I definitely resonate with Harper's story about having a bad boss. I definitely have fallen victim to hustle culture early on in my career. When writing Harper's character, I thought about the stories I’d hear during happy hour, or conversations I’d had with past colleagues. I even thought about 2020 and all the articles out there pulling back the curtain on some of these companies — so I did some research on that, too.

Did writing this book result in any personal revelations?

I've definitely fallen victim to hustle culture early on in my career. I've always just been someone who wanted to do well, and even as a child, the best moments for me, I feel like were the times in elementary school when I was line leader. For me, the fact that I joined the workforce at the time that girlboss culture was just beginning, it was the perfect storm for me. Writing this book, I was able to reflect on my time in this hustle culture era. I really did back then subscribe to the girlboss ideas. I identify as an ambitious woman and the wave that hit the 2010s with the quotes, and the mugs and all of that, made me feel seen at the time.

During my mid to late 20s I would say, is when I had a moment where I thought, ‘Am I building a life that looks good, or am I building a life that feels good?’ I noticed that I was really prioritizing work over everything, like friends, family, health, and mental wellbeing. I was just so focused on work and the next [..] job title, bonus, salary increase, or something. I would say in writing this book it brought me back to that time where hustle culture was such a big part of my life. Now I would say, when I think of ‘the woman that has it all,’ [idea] it really makes me think of the word balance. When I think of a woman that has it all, she is balanced, she's working hard, she's passionate, she's excited about how she's contributing to the world, but she's also making time to go to a workout class, happy hour with friends, putting her phone away at dinner, and binge-watching Bravo — all of those things. Writing this novel really helped me reflect on all of those ideas.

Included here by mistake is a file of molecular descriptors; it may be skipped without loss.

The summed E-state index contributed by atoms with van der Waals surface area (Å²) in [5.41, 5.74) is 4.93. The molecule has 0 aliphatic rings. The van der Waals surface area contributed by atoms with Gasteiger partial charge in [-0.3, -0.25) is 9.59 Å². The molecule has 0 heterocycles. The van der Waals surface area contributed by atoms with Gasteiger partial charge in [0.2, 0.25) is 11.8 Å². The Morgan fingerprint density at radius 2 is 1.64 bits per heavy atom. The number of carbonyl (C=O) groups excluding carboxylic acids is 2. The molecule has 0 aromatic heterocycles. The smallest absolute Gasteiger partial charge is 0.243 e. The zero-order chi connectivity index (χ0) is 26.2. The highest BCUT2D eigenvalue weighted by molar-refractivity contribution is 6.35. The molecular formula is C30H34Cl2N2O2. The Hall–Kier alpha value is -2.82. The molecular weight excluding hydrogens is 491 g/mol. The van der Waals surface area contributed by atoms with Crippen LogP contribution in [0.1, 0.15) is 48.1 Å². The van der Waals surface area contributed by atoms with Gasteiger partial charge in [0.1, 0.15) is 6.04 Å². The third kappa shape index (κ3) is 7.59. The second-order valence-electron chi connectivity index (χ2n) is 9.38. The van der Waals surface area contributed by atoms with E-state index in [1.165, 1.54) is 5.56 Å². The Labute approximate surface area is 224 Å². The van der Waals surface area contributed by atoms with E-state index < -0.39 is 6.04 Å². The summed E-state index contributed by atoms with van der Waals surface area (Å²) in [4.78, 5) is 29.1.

There’s already a lot of comparisons of your book to The Devil Wears Prada. What are. your thoughts on the parallels between your novel’s Charlotte Green character and Miranda Priestly?

It's crazy to even think about that [The Devil Wears Prada] came out in 2004. It's been almost two decades and the story of toxic work environments was so relevant back then, just as much as it is today. It just goes to show you the little progress that has been made on it.

When thinking about Miranda versus Charlotte, I think the latter has a way of delivering things in a pretty little bow. I would say the message is similar to maybe some of the things that Miranda was saying, but the delivery is the key here that I think makes them very different. Miranda was much more to the point, and a little bit more transactional in saying, ‘This is what I want at this time, etc.’ Where Charlotte's demands are a little bit more weaved in an aspirational or inspirational quote, or are a little bit more manipulative. She even leverages social media [to get what she wants], where Miranda [didn’t].

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There’s some belief that the girlboss has been replaced with this more self-care-focused time. In your opinion, do you think that the former is still alive and well, but just in a different manifestation, or do you think we truly are going in a more positive trajectory?

With the girlboss [trope] it obviously started as a compliment, and now it's really moved more to a criticism. I feel like that hustle culture I think is still pretty rampant in today's society, and I think social media definitely amplifies that. I'd like to think that even if companies are still fostering toxic work environments, that people are a lot more aware, and they're a lot more skeptical going into interviews, and trying to do more research about companies that may end up selling this dream career. I think people are able now to feel a little bit more equipped to take a step back and question if something does sound too good to be true.